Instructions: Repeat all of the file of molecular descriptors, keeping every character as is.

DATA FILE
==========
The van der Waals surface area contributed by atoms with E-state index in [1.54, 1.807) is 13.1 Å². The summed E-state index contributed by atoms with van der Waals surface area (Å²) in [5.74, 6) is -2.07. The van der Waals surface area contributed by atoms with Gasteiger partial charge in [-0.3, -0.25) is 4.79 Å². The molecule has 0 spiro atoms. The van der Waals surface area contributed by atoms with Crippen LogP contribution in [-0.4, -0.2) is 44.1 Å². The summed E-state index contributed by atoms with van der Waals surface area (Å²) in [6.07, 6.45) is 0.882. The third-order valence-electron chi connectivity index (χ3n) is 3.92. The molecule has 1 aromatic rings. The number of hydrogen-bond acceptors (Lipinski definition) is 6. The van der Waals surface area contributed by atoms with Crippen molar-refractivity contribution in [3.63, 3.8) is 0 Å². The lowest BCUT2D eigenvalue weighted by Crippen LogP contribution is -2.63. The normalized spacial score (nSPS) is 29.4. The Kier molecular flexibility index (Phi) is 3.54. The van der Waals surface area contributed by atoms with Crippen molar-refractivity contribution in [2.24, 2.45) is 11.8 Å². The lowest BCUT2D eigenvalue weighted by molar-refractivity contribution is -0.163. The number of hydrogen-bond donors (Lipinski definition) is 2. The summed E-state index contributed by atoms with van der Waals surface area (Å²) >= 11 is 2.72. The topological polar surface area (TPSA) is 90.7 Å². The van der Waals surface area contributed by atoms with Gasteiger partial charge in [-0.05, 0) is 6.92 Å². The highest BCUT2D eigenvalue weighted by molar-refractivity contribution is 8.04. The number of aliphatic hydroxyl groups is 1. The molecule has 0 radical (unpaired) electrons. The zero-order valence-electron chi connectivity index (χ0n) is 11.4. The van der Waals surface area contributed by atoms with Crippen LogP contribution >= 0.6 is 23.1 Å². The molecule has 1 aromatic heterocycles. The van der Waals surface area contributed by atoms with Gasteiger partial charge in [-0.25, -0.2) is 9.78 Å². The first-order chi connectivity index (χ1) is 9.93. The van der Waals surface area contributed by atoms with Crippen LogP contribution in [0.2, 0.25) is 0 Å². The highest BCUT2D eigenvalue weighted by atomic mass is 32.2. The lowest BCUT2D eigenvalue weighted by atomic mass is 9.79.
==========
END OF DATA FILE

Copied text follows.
The van der Waals surface area contributed by atoms with E-state index in [1.54, 1.807) is 13.1 Å². The summed E-state index contributed by atoms with van der Waals surface area (Å²) in [5.74, 6) is -2.07. The van der Waals surface area contributed by atoms with Gasteiger partial charge in [-0.3, -0.25) is 4.79 Å². The molecule has 0 spiro atoms. The van der Waals surface area contributed by atoms with Crippen LogP contribution in [-0.4, -0.2) is 44.1 Å². The summed E-state index contributed by atoms with van der Waals surface area (Å²) in [6.07, 6.45) is 0.882. The third-order valence-electron chi connectivity index (χ3n) is 3.92. The molecule has 1 aromatic rings. The number of hydrogen-bond acceptors (Lipinski definition) is 6. The van der Waals surface area contributed by atoms with Crippen molar-refractivity contribution in [3.63, 3.8) is 0 Å². The lowest BCUT2D eigenvalue weighted by Crippen LogP contribution is -2.63. The normalized spacial score (nSPS) is 29.4. The Kier molecular flexibility index (Phi) is 3.54. The van der Waals surface area contributed by atoms with Crippen molar-refractivity contribution in [2.24, 2.45) is 11.8 Å². The lowest BCUT2D eigenvalue weighted by molar-refractivity contribution is -0.163. The number of hydrogen-bond donors (Lipinski definition) is 2. The summed E-state index contributed by atoms with van der Waals surface area (Å²) >= 11 is 2.72. The topological polar surface area (TPSA) is 90.7 Å². The van der Waals surface area contributed by atoms with Gasteiger partial charge in [-0.05, 0) is 6.92 Å². The highest BCUT2D eigenvalue weighted by molar-refractivity contribution is 8.04. The number of aliphatic hydroxyl groups is 1. The molecule has 0 radical (unpaired) electrons. The zero-order valence-electron chi connectivity index (χ0n) is 11.4. The van der Waals surface area contributed by atoms with Crippen LogP contribution >= 0.6 is 23.1 Å². The molecule has 1 aromatic heterocycles. The van der Waals surface area contributed by atoms with Gasteiger partial charge in [-0.25, -0.2) is 9.78 Å². The first-order chi connectivity index (χ1) is 9.93. The van der Waals surface area contributed by atoms with Crippen LogP contribution in [0.2, 0.25) is 0 Å². The highest BCUT2D eigenvalue weighted by atomic mass is 32.2. The lowest BCUT2D eigenvalue weighted by atomic mass is 9.79.